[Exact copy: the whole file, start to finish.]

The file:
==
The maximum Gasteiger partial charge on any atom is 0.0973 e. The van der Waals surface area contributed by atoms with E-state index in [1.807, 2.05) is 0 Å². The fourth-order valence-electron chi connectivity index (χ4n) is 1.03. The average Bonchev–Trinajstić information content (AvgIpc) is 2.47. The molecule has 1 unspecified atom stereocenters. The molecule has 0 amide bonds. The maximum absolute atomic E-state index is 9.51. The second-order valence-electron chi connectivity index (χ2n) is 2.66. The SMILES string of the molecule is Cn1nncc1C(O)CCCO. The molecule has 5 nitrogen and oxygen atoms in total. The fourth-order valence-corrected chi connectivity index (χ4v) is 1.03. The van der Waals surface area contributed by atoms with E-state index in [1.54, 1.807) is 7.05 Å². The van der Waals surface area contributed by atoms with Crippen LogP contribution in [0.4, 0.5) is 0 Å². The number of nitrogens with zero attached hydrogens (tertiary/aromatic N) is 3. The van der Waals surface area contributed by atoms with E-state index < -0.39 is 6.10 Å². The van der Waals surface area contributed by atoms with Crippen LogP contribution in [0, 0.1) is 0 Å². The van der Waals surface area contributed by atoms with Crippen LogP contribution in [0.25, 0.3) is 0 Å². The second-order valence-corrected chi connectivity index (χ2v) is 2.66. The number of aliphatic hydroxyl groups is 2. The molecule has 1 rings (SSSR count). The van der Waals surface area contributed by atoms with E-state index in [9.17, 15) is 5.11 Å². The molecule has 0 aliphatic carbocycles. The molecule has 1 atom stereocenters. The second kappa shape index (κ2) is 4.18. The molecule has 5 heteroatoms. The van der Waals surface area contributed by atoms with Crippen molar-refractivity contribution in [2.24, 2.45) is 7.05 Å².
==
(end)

The maximum Gasteiger partial charge on any atom is 0.0973 e. The van der Waals surface area contributed by atoms with E-state index in [1.807, 2.05) is 0 Å². The fourth-order valence-electron chi connectivity index (χ4n) is 1.03. The average Bonchev–Trinajstić information content (AvgIpc) is 2.47. The molecule has 1 unspecified atom stereocenters. The molecule has 0 amide bonds. The maximum absolute atomic E-state index is 9.51. The second-order valence-electron chi connectivity index (χ2n) is 2.66. The SMILES string of the molecule is Cn1nncc1C(O)CCCO. The molecule has 5 nitrogen and oxygen atoms in total. The fourth-order valence-corrected chi connectivity index (χ4v) is 1.03. The van der Waals surface area contributed by atoms with E-state index in [1.54, 1.807) is 7.05 Å². The van der Waals surface area contributed by atoms with Crippen LogP contribution in [0.4, 0.5) is 0 Å². The number of nitrogens with zero attached hydrogens (tertiary/aromatic N) is 3. The van der Waals surface area contributed by atoms with E-state index < -0.39 is 6.10 Å². The van der Waals surface area contributed by atoms with Crippen LogP contribution in [0, 0.1) is 0 Å². The van der Waals surface area contributed by atoms with Crippen LogP contribution in [0.25, 0.3) is 0 Å². The second-order valence-corrected chi connectivity index (χ2v) is 2.66. The number of aliphatic hydroxyl groups is 2. The molecule has 1 rings (SSSR count). The van der Waals surface area contributed by atoms with E-state index in [9.17, 15) is 5.11 Å². The molecule has 0 aliphatic carbocycles. The molecule has 1 atom stereocenters. The second kappa shape index (κ2) is 4.18. The molecule has 5 heteroatoms. The van der Waals surface area contributed by atoms with Crippen molar-refractivity contribution in [2.24, 2.45) is 7.05 Å².